Here’s the plan. I don’t think it’s too outrageous or is reaching for the moon.
I’ll rent a bijou bohemian flat on La Rambla, near to La Boqueria Market. Ideally it will have pale blue wooden shutters, tall ceilings, faded & cracked plasterwork and an ornate wrought iron balcony. Each night I’ll lounge against the ornate balcony with a glass of absinthe in my hand whilst I look enigmatically down on the La Rambla fashionistas strolling to and fro between sexy little bars and Arctic cool restaurants.
During the day I’ll partake of something sinful that has whispered my name from one of the stalls in the Boqueria Market before anarchically buying random and mysterious looking ingredients with which to create something brilliantly creative and artistic to devour for dinner.
Once my elbow has become acquainted with every single tapas counter and my wallet has given paper presents to each one of the food stalls I’ll leave Barcelona – mission happily accomplished.
That was the dreamy plan I concocted whilst wandering wide-eyed, juices flowing to the point where my mouth needed bailing out, through the hustling and bustling La Boqueria Market.
I knew about its reputation – of course I knew about its reputation – but to expose your senses to it is something else altogether. IT IS A GASTRONOMIC WONDERLAND.
I wanted to eat everything. The experience of actually being in this revered food shrine made me dizzy – probably because my head was spinning like a frenzied top trying to absorb the sights, sounds and smells that bombarded me from every enticing aisle.
A zillion food stalls (…or at least a lot), each one displaying things that belonged in my mouth – immediately.
La Boqueria Market not only lives up to the hype it surpasses it, inspiring foodies for 800 years since it began life as an open-air market outside of the city walls. Over the years it has displaced a convent (hence its other name St Josep), seen rival traders fight to display their wares and has swallowed up other city markets as it became bigger, better and ultimately one of the best markets in the world. Its steely design makes it one of Barcelona’s Modernisme attractions, so not only does it cause foodies to go weak-kneed, it woos architectural aficionados and culture-seeking travellers as well.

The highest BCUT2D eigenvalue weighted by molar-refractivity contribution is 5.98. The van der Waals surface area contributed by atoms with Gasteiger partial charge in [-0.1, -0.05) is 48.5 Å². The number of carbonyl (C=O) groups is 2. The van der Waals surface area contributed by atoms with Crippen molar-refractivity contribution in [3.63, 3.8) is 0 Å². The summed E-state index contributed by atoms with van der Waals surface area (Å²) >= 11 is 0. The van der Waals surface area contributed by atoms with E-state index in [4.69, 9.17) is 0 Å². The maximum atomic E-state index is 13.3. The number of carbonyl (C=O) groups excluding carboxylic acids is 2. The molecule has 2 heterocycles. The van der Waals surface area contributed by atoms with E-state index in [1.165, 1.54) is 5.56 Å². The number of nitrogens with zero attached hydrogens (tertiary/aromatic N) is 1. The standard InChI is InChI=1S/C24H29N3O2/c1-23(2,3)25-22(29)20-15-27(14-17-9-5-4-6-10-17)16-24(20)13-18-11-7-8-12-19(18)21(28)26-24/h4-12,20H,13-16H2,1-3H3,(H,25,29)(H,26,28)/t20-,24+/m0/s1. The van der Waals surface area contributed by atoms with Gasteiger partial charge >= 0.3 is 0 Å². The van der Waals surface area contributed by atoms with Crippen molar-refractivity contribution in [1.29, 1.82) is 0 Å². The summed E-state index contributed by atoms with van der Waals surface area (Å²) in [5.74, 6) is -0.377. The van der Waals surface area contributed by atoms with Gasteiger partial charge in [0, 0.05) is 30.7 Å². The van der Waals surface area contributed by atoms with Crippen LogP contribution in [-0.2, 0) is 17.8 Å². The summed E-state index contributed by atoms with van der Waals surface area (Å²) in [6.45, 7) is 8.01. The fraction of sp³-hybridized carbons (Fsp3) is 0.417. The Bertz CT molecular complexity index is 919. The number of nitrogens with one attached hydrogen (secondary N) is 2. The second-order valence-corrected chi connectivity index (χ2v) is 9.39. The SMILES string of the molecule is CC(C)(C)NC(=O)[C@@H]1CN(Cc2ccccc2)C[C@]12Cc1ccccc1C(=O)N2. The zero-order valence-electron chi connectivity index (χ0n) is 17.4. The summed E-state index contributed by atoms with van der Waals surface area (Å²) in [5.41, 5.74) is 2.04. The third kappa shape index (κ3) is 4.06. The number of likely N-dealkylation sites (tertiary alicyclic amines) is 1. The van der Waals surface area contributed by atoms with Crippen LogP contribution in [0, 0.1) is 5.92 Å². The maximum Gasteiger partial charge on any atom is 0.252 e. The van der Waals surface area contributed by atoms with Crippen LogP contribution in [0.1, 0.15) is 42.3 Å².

It is visually exciting – salt fish counters I’ve seen a million times and stalls with hanging jamons are about as Spanish as you can get but in La Boqueria they fit snugly as sideshows in an exhilarating gastronomic circus. The intensity of colours at a juice kiosk is saturation overdose; a chilli jungle of a stall made me think of the vibrant excesses of Mumbai whilst one of my favourites was a pie palace whose floppy pastries could easily have been discarded sailor hats from a Jean Paul Gaultier advert.
Ultimately my visit to La Boqueria Market didn’t sate my appetite to see it. For a start, it was around 3pm when I zigged and zagged and zagged and zigged through its food-laden halls, some stalls having long since been abandoned. And most of my fellow zigger zaggers were tourists like me.
I want to see, hear and feel the market as it’s breathing in the early morning air at a time when traders and ‘real’ people are bartering for La Boqueria’s booty.
But that’s not the main reason I feel deprived of an authentic La Boqueria experience. Having just lingered long over lunch at La Mar Salada, I had no hunger at all. I should have been delirious with desire at the prospect of nibbling at atmospheric tapas stalls, but I had absolutely no appetite whatsoever; the tantalising treats might as well have been locked away behind steel grills.
I exited La Boquera without trying a single morsel – it is a culinary crime and I’m ashamed to admit it. I have to return.
Anyway, I have this plan…
Jack is co-owner, writer and photographer for BuzzTrips and the Real Tenerife series of travel websites as well as a contributor to online travel sites and travel magazines. Follow Jack on Google+